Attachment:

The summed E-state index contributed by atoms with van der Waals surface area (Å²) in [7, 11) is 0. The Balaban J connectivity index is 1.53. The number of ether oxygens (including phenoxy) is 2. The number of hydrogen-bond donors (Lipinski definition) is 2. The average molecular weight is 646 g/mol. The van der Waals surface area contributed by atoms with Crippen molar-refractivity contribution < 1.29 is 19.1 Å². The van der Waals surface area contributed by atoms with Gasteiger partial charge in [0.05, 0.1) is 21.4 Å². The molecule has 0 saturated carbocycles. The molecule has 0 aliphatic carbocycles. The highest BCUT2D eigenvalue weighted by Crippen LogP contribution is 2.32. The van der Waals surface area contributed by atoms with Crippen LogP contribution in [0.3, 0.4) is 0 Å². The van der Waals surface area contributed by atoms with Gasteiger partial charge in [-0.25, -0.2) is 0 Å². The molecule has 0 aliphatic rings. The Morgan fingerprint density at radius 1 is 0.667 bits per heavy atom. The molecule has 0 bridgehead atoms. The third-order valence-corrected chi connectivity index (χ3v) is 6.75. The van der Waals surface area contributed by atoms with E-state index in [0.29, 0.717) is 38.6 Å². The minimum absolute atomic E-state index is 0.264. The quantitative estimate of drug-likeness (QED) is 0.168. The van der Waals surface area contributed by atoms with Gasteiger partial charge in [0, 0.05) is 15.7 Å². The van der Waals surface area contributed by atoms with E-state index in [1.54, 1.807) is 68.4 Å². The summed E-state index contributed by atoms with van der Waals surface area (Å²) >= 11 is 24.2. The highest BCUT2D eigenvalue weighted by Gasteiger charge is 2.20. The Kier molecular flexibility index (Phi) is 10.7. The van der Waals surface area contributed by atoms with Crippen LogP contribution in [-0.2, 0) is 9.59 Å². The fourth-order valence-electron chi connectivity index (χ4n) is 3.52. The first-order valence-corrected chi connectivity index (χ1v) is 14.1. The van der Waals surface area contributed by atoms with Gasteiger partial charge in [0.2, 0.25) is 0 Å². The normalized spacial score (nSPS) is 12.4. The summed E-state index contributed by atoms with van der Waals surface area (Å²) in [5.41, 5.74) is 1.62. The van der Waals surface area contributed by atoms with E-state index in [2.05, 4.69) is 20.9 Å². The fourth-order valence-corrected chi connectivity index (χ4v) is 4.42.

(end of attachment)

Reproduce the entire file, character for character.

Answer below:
The summed E-state index contributed by atoms with van der Waals surface area (Å²) in [7, 11) is 0. The Balaban J connectivity index is 1.53. The number of ether oxygens (including phenoxy) is 2. The number of hydrogen-bond donors (Lipinski definition) is 2. The average molecular weight is 646 g/mol. The van der Waals surface area contributed by atoms with Crippen molar-refractivity contribution < 1.29 is 19.1 Å². The van der Waals surface area contributed by atoms with Gasteiger partial charge in [0.05, 0.1) is 21.4 Å². The molecule has 0 saturated carbocycles. The molecule has 0 aliphatic carbocycles. The highest BCUT2D eigenvalue weighted by Crippen LogP contribution is 2.32. The van der Waals surface area contributed by atoms with Crippen LogP contribution in [0.3, 0.4) is 0 Å². The van der Waals surface area contributed by atoms with Gasteiger partial charge in [-0.25, -0.2) is 0 Å². The molecule has 0 aliphatic rings. The Morgan fingerprint density at radius 1 is 0.667 bits per heavy atom. The molecule has 0 bridgehead atoms. The third-order valence-corrected chi connectivity index (χ3v) is 6.75. The van der Waals surface area contributed by atoms with E-state index in [0.29, 0.717) is 38.6 Å². The minimum absolute atomic E-state index is 0.264. The quantitative estimate of drug-likeness (QED) is 0.168. The van der Waals surface area contributed by atoms with Gasteiger partial charge in [0, 0.05) is 15.7 Å². The van der Waals surface area contributed by atoms with E-state index in [1.54, 1.807) is 68.4 Å². The summed E-state index contributed by atoms with van der Waals surface area (Å²) >= 11 is 24.2. The highest BCUT2D eigenvalue weighted by Gasteiger charge is 2.20. The Kier molecular flexibility index (Phi) is 10.7. The van der Waals surface area contributed by atoms with Crippen LogP contribution in [-0.2, 0) is 9.59 Å². The fourth-order valence-electron chi connectivity index (χ4n) is 3.52. The first-order valence-corrected chi connectivity index (χ1v) is 14.1. The van der Waals surface area contributed by atoms with Gasteiger partial charge in [0.2, 0.25) is 0 Å². The normalized spacial score (nSPS) is 12.4. The summed E-state index contributed by atoms with van der Waals surface area (Å²) in [5.41, 5.74) is 1.62. The van der Waals surface area contributed by atoms with E-state index in [2.05, 4.69) is 20.9 Å². The fourth-order valence-corrected chi connectivity index (χ4v) is 4.42.